A Pennsylvania state representative announced this weekend she plans to sponsor a bill to end state subsidization of pregnancy-resource centers, accusing these organizations of improperly trying to dissuade women and “birthing people” from getting abortions.
“Crisis pregnancy centers are organizations that purport to provide medical services to pregnant women and birthing people but instead engage in deceptive practices to prevent them from having abortions,” Representative Melissa Shusterman (D-Paoli) wrote in a memorandum encouraging colleagues to cosponsor her measure. “The damage these organizations inflict upon people cannot be understated [and] amounts to a public health emergency.”
In her memo, the lawmaker alleged that most of these establishments, which have received commonwealth funds since the 1990s, do not provide prenatal care or make referrals for that service. She also averred that these centers promote “practices that endanger, not protect, human health” like abstinence-based education and sexual-orientation conversion therapy.
A Marist College Poll earlier this year determined that 91 percent of Americans support crisis pregnancy centers which not only pay the medical bills of needy pregnant women but also provide baby clothes, diapers and other supplies for infant care.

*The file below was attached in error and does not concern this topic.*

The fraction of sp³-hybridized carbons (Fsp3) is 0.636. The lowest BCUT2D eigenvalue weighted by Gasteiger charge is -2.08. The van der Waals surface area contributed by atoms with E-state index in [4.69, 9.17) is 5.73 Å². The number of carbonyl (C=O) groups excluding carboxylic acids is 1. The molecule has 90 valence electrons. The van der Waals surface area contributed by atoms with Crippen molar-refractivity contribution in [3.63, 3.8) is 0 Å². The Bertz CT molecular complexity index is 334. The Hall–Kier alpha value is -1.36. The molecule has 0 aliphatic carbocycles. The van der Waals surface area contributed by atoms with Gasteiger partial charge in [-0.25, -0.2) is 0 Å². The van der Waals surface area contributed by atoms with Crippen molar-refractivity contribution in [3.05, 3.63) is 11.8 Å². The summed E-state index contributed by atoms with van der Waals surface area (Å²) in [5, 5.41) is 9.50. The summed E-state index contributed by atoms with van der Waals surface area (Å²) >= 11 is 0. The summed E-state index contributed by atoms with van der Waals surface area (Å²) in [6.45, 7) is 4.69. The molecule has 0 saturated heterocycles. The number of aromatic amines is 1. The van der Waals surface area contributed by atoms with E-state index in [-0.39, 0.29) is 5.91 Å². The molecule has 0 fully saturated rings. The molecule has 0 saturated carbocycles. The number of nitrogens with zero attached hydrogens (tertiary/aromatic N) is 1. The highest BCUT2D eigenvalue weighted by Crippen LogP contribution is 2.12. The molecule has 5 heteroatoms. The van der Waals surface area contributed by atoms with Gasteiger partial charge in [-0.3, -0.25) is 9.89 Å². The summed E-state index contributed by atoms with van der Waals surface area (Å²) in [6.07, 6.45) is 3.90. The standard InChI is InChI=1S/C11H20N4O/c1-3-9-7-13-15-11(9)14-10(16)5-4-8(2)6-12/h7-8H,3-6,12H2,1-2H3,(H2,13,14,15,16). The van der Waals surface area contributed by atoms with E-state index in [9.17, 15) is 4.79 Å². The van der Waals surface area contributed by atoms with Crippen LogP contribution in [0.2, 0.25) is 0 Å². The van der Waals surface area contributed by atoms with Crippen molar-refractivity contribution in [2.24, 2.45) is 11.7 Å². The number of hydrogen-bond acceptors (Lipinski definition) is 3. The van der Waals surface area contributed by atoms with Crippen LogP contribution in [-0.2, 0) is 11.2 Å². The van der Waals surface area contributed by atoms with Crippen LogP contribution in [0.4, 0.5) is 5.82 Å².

Abortion backers in the state legislature have increasingly targeted crisis pregnancy centers for defunding after the U.S. Supreme Court last year overturned the 1973 Roe v. Wade decision that legalized abortions nationwide. In an op-ed piece in City & State Pennsylvania during her 2022 freshman state House campaign, freshman Representative Melissa Cerrato (D-Horsham) complained that pro-life pregnancy-assistance organizations now outnumber abortion providers in the Pennsylvania by a nine-to-one margin. Cerrato bemoaned that Real Alternatives, which runs most of these centers, has received $100 million in state money over the last three decades.
Like Shusterman, Cerrato made clear she wants any pregnancy-aid institution that does not terminate unborn life to go out of business.
“Just as we need to codify Roe v. Wade at the state level to ensure that Pennsylvanians have access to reproductive health care regardless of what happens in Washington, D.C.,” she wrote, “we need to do more to root out crisis pregnancy centers for good.”
Since Roe’s reversal, more than 80 pregnancy-aid centers nationwide have experienced vandalism, arson or other attacks. Some Democratic governors like Michigan’s Gretchen Whitmer have already taken steps to defund these organizations.
Cerrato’s bill could conceivably pass the House where Democrats enjoy a slim majority, though it faces longer odds in the Republican-run Senate.
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Bradley Vasoli is managing editor of The Pennsylvania Daily Star. Follow Brad on Twitter at @BVasoli. Email tips to [email protected].
Photo “Melissa Shusterman” by Melissa Shusterman. Background Photo “Ultrasound” by MART PRODUCTION.